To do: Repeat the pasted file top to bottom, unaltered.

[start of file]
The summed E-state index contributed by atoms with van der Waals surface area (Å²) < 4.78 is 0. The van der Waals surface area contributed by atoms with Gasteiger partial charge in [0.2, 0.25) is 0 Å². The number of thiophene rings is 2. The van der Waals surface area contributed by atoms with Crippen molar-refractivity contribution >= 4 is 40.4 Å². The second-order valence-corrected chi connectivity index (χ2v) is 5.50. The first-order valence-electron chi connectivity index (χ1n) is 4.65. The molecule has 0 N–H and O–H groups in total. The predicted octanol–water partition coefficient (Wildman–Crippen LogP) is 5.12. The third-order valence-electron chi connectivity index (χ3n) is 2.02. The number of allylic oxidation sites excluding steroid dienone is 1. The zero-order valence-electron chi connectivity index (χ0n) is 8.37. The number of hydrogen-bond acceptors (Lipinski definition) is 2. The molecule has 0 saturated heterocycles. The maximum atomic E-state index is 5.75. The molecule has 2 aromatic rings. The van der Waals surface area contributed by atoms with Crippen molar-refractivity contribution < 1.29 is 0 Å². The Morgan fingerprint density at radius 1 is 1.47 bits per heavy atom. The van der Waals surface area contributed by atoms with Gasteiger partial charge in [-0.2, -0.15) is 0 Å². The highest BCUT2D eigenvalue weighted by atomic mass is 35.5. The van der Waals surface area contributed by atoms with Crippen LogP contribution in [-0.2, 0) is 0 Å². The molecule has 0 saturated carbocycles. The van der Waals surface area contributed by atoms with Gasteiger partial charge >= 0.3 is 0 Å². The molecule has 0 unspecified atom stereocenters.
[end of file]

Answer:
The summed E-state index contributed by atoms with van der Waals surface area (Å²) < 4.78 is 0. The van der Waals surface area contributed by atoms with Gasteiger partial charge in [0.2, 0.25) is 0 Å². The number of thiophene rings is 2. The van der Waals surface area contributed by atoms with Crippen molar-refractivity contribution >= 4 is 40.4 Å². The second-order valence-corrected chi connectivity index (χ2v) is 5.50. The first-order valence-electron chi connectivity index (χ1n) is 4.65. The molecule has 0 N–H and O–H groups in total. The predicted octanol–water partition coefficient (Wildman–Crippen LogP) is 5.12. The third-order valence-electron chi connectivity index (χ3n) is 2.02. The number of allylic oxidation sites excluding steroid dienone is 1. The zero-order valence-electron chi connectivity index (χ0n) is 8.37. The number of hydrogen-bond acceptors (Lipinski definition) is 2. The molecule has 0 saturated heterocycles. The maximum atomic E-state index is 5.75. The molecule has 2 aromatic rings. The van der Waals surface area contributed by atoms with Crippen molar-refractivity contribution < 1.29 is 0 Å². The Morgan fingerprint density at radius 1 is 1.47 bits per heavy atom. The van der Waals surface area contributed by atoms with Gasteiger partial charge in [-0.2, -0.15) is 0 Å². The highest BCUT2D eigenvalue weighted by atomic mass is 35.5. The van der Waals surface area contributed by atoms with Crippen LogP contribution in [-0.2, 0) is 0 Å². The molecule has 0 saturated carbocycles. The van der Waals surface area contributed by atoms with Gasteiger partial charge >= 0.3 is 0 Å². The molecule has 0 unspecified atom stereocenters.